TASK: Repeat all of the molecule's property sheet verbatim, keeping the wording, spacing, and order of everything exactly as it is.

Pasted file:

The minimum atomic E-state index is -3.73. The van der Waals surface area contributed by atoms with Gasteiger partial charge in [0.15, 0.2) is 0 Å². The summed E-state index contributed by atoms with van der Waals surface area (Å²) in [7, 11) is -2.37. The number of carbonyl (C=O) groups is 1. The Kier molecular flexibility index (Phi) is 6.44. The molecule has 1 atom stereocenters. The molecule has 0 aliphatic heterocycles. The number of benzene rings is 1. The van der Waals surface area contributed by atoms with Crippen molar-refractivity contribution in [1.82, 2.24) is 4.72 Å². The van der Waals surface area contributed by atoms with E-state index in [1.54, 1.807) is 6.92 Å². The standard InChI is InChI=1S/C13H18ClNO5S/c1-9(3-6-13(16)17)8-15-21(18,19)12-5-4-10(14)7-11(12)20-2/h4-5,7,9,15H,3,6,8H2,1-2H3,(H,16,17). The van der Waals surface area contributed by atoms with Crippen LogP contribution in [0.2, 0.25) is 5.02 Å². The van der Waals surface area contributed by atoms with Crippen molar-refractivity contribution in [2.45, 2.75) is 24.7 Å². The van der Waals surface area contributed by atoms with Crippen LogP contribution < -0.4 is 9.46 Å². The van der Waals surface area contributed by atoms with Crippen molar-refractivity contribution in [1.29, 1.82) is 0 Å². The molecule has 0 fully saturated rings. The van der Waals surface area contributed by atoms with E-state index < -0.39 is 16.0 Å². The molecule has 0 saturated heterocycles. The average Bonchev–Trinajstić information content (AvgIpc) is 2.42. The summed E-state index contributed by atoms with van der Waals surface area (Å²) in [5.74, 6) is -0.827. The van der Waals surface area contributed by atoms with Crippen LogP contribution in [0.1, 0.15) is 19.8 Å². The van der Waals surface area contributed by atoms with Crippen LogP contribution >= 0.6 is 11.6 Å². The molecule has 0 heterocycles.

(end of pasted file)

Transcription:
The minimum atomic E-state index is -3.73. The van der Waals surface area contributed by atoms with Gasteiger partial charge in [0.15, 0.2) is 0 Å². The summed E-state index contributed by atoms with van der Waals surface area (Å²) in [7, 11) is -2.37. The number of carbonyl (C=O) groups is 1. The Kier molecular flexibility index (Phi) is 6.44. The molecule has 1 atom stereocenters. The molecule has 0 aliphatic heterocycles. The number of benzene rings is 1. The van der Waals surface area contributed by atoms with Crippen molar-refractivity contribution in [1.82, 2.24) is 4.72 Å². The van der Waals surface area contributed by atoms with E-state index in [1.54, 1.807) is 6.92 Å². The standard InChI is InChI=1S/C13H18ClNO5S/c1-9(3-6-13(16)17)8-15-21(18,19)12-5-4-10(14)7-11(12)20-2/h4-5,7,9,15H,3,6,8H2,1-2H3,(H,16,17). The van der Waals surface area contributed by atoms with Crippen LogP contribution in [0.2, 0.25) is 5.02 Å². The van der Waals surface area contributed by atoms with Crippen molar-refractivity contribution in [2.45, 2.75) is 24.7 Å². The van der Waals surface area contributed by atoms with Crippen LogP contribution < -0.4 is 9.46 Å². The van der Waals surface area contributed by atoms with Crippen molar-refractivity contribution in [1.29, 1.82) is 0 Å². The molecule has 0 fully saturated rings. The van der Waals surface area contributed by atoms with E-state index < -0.39 is 16.0 Å². The molecule has 0 saturated heterocycles. The average Bonchev–Trinajstić information content (AvgIpc) is 2.42. The summed E-state index contributed by atoms with van der Waals surface area (Å²) in [5.74, 6) is -0.827. The van der Waals surface area contributed by atoms with Crippen LogP contribution in [0.1, 0.15) is 19.8 Å². The van der Waals surface area contributed by atoms with Crippen LogP contribution >= 0.6 is 11.6 Å². The molecule has 0 heterocycles.